but the microbiome the good bacteria are part of your immune system
and I’m going to talk about some of the things that they do related to keeping
your immune system strong if you’re lacking good bacteria maybe you took
antibiotics or something the bad bacteria can then thrive and also if
you’re eating foods that stimulate inflammation the inflammation alone will
create a shift from good bacteria two bad bacteria and you
lose the diversity of friendly bacteria but this good bacteria called the
microbiome helps maintain the integrity of the intestinal barrier so picture
this you have this large intestine and you have this mucous layer on both sides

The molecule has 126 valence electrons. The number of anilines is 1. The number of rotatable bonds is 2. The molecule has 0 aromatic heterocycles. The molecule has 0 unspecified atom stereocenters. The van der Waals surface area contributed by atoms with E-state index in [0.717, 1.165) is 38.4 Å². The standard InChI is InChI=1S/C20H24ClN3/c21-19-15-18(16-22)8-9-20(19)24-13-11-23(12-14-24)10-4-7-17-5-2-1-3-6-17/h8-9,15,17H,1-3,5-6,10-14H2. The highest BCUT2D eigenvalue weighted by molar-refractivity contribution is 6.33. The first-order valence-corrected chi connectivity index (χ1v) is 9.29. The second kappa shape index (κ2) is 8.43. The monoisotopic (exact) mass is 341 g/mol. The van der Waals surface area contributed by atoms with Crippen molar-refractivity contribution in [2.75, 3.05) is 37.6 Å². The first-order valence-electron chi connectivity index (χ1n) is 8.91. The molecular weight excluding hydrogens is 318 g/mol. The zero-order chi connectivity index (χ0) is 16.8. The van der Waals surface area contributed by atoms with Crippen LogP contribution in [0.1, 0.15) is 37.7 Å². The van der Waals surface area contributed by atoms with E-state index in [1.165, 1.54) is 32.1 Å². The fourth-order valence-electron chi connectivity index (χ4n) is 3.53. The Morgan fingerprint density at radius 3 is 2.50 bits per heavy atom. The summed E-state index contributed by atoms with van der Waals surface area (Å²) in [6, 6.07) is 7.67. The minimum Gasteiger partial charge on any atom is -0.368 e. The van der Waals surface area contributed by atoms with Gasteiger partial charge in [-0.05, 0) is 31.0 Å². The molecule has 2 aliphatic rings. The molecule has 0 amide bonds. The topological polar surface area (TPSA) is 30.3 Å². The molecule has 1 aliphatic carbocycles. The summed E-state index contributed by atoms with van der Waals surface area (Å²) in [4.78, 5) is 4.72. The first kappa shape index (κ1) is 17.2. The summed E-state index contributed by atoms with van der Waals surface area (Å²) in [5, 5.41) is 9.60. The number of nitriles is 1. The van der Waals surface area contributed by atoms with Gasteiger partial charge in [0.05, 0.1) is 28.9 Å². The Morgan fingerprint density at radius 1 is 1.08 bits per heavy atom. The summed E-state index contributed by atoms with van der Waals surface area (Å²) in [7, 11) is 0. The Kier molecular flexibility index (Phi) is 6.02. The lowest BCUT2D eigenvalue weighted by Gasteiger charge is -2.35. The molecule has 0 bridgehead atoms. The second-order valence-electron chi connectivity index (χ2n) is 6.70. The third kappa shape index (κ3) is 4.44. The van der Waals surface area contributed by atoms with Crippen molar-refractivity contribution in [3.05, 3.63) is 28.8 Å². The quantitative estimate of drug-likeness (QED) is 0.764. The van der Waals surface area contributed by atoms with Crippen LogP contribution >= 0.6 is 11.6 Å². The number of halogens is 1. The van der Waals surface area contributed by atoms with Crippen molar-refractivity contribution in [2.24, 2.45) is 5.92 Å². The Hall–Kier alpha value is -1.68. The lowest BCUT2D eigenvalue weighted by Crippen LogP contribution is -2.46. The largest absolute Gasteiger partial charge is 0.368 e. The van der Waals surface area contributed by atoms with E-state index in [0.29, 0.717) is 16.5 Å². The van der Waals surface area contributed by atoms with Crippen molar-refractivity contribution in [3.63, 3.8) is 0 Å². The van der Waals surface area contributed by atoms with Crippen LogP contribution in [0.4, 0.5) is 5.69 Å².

okay and then right across this intestines you have this lymph layer
it’s like lymph tissue and you have a lot of white blood cells and immune
cells through here so you have this protective mucus layer and then you have
the good bacteria right here and let the pathogens and viruses live throughout
here as well so one of the key things is keeping these bacteria working to create
this wall to prevent the bad guys from going across the wall inside your body
so this is your immigration okay you have to get the stamp of approval you
have to have a good passport to have access inside so this is a protective
defense mechanism so you have good bacteria and your white blood cells
helping you in defending against the pathogens so the good bacteria help
maintain the integrity of the intestinal barrier they also keep the inflammation
in check so that’s important they also compete for space and food so they don’t